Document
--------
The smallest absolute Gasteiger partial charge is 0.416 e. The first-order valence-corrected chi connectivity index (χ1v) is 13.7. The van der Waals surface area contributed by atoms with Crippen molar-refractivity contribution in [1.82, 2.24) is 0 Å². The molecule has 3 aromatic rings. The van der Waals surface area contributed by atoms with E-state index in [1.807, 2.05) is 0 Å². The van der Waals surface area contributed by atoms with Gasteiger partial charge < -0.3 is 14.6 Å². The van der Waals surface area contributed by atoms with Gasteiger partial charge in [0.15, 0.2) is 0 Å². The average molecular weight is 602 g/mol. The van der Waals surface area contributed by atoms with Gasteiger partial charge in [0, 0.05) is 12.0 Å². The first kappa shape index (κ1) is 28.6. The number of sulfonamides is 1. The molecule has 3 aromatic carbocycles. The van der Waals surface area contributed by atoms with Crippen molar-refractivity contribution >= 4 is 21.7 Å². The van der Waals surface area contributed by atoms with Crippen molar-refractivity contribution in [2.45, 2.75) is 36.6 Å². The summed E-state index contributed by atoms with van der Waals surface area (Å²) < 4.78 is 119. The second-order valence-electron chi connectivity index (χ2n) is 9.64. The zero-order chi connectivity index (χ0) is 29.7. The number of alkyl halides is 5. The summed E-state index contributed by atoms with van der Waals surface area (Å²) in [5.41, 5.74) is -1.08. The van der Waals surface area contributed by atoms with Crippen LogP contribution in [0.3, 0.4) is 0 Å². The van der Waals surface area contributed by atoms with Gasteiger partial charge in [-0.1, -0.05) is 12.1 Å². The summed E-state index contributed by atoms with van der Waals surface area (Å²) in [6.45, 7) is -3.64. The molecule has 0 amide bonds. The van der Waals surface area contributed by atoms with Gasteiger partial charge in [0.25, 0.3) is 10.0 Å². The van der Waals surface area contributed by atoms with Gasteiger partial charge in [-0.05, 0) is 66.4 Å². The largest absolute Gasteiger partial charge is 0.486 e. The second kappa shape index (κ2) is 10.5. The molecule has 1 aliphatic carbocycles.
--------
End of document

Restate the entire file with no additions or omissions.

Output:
The smallest absolute Gasteiger partial charge is 0.416 e. The first-order valence-corrected chi connectivity index (χ1v) is 13.7. The van der Waals surface area contributed by atoms with Crippen molar-refractivity contribution in [1.82, 2.24) is 0 Å². The molecule has 3 aromatic rings. The van der Waals surface area contributed by atoms with E-state index in [1.807, 2.05) is 0 Å². The van der Waals surface area contributed by atoms with Gasteiger partial charge < -0.3 is 14.6 Å². The van der Waals surface area contributed by atoms with Gasteiger partial charge in [0.15, 0.2) is 0 Å². The average molecular weight is 602 g/mol. The van der Waals surface area contributed by atoms with Gasteiger partial charge in [0, 0.05) is 12.0 Å². The first kappa shape index (κ1) is 28.6. The number of sulfonamides is 1. The molecule has 3 aromatic carbocycles. The van der Waals surface area contributed by atoms with Crippen molar-refractivity contribution >= 4 is 21.7 Å². The van der Waals surface area contributed by atoms with Crippen molar-refractivity contribution in [2.45, 2.75) is 36.6 Å². The summed E-state index contributed by atoms with van der Waals surface area (Å²) < 4.78 is 119. The second-order valence-electron chi connectivity index (χ2n) is 9.64. The zero-order chi connectivity index (χ0) is 29.7. The number of alkyl halides is 5. The summed E-state index contributed by atoms with van der Waals surface area (Å²) in [5.41, 5.74) is -1.08. The van der Waals surface area contributed by atoms with Crippen LogP contribution in [0.3, 0.4) is 0 Å². The van der Waals surface area contributed by atoms with Gasteiger partial charge in [-0.1, -0.05) is 12.1 Å². The summed E-state index contributed by atoms with van der Waals surface area (Å²) in [6.45, 7) is -3.64. The molecule has 0 amide bonds. The van der Waals surface area contributed by atoms with Gasteiger partial charge in [0.25, 0.3) is 10.0 Å². The van der Waals surface area contributed by atoms with Gasteiger partial charge in [-0.05, 0) is 66.4 Å². The largest absolute Gasteiger partial charge is 0.486 e. The second kappa shape index (κ2) is 10.5. The molecule has 1 aliphatic carbocycles.